Bicycling on Guam in 1971 was one of the many pleasures of being stationed on that beautiful island.
One day, after watch, I set out for the beach that was near the Naval Communications Station. It was at the foot of a long and winding steep road. It was fun to coast down that road, gaining great speed only to plunge into the surf at road's end. I'd done this once before.
Guam is rich in culture and history,
A. the mysterious latte stones, left from earlier cultures on the island, or
B. The remaining Japanese holdout who wasn't captured until 1972, the island was, and remains, one of wonder.
C. I was pedaling, then coasting, then careening down the coral-surfaced road toward...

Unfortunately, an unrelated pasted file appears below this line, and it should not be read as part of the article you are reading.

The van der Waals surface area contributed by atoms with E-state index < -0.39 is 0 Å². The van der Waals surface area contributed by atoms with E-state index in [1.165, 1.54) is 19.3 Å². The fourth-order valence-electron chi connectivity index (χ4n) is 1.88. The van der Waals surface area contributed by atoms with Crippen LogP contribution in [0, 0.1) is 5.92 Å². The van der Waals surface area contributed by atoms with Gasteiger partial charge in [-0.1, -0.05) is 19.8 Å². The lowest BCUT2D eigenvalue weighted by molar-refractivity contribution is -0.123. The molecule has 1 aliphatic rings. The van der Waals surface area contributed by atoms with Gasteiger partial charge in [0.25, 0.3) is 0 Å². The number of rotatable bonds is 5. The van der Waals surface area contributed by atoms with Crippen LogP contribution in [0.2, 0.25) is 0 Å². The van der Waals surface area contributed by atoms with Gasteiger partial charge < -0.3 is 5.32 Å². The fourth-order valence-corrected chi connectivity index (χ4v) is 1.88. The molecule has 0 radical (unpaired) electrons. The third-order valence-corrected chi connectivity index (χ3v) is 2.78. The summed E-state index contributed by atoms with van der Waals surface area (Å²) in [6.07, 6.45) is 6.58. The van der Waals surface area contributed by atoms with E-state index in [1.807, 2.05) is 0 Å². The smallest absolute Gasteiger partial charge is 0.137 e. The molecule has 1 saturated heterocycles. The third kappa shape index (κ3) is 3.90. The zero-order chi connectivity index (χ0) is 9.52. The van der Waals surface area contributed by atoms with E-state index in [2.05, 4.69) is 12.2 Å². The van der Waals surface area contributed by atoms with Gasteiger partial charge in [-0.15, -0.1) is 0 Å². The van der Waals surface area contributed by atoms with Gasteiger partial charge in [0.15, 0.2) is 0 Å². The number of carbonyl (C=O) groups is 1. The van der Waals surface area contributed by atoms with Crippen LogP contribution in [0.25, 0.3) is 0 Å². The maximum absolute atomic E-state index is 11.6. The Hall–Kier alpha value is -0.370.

D. NCS Beach.
E. Needless to say I was making great headway. According to the cigar I was using as an air-speed indicator I was going about thirty-five miles per hour, when, quite unexpectedly, I hit...
F. some minuscule discontinuity in the road surface which turned the bike into a catapult, sending me hurtling over the handlebars and onto the abrasive coral road surface still at a great rate of speed as the bicycle crashed, rolled, bumped, and clattered down hill with me.
I ended up heaped in a ditch as the bike landed on top of me. I've no idea how long I was in that position, when I heard an approaching car.
A very nice Chamorro lady, driving by, stopped to give me some water and to summon an ambulance from the base. Within thirty minutes I was at the base dispensary, quite dazed, having a hospital corpsman removing the coral particles from my bleeding road-rashed arms with a laundry scrub brush.
Although the bike was totaled, I was back to work at my regularly scheduled time, arm in a sling for about three weeks.
And that's what I did in the war children.